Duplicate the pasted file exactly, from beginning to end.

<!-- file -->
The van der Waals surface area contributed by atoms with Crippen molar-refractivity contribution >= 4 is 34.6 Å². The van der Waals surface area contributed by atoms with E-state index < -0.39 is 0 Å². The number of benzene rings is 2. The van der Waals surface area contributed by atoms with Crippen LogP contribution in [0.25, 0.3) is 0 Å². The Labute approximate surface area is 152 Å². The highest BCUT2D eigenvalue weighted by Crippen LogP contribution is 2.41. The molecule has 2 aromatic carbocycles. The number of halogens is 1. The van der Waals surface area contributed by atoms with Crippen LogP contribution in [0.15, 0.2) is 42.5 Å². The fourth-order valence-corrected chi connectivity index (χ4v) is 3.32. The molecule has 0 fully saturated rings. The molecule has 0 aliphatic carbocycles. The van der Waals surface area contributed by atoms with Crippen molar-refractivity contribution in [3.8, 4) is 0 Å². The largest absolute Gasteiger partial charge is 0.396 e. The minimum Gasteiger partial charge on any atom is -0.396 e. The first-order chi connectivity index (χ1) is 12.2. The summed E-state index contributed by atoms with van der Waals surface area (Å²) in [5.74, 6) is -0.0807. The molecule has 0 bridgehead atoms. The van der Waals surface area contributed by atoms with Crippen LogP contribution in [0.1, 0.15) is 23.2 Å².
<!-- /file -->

The van der Waals surface area contributed by atoms with Crippen molar-refractivity contribution >= 4 is 34.6 Å². The van der Waals surface area contributed by atoms with E-state index < -0.39 is 0 Å². The number of benzene rings is 2. The van der Waals surface area contributed by atoms with Crippen LogP contribution in [0.25, 0.3) is 0 Å². The Labute approximate surface area is 152 Å². The highest BCUT2D eigenvalue weighted by Crippen LogP contribution is 2.41. The molecule has 2 aromatic carbocycles. The number of halogens is 1. The van der Waals surface area contributed by atoms with Crippen LogP contribution in [0.15, 0.2) is 42.5 Å². The fourth-order valence-corrected chi connectivity index (χ4v) is 3.32. The molecule has 0 fully saturated rings. The molecule has 0 aliphatic carbocycles. The van der Waals surface area contributed by atoms with Crippen molar-refractivity contribution in [3.8, 4) is 0 Å². The largest absolute Gasteiger partial charge is 0.396 e. The minimum Gasteiger partial charge on any atom is -0.396 e. The first-order chi connectivity index (χ1) is 12.2. The summed E-state index contributed by atoms with van der Waals surface area (Å²) in [5.74, 6) is -0.0807. The molecule has 0 bridgehead atoms. The van der Waals surface area contributed by atoms with Crippen LogP contribution in [0.1, 0.15) is 23.2 Å².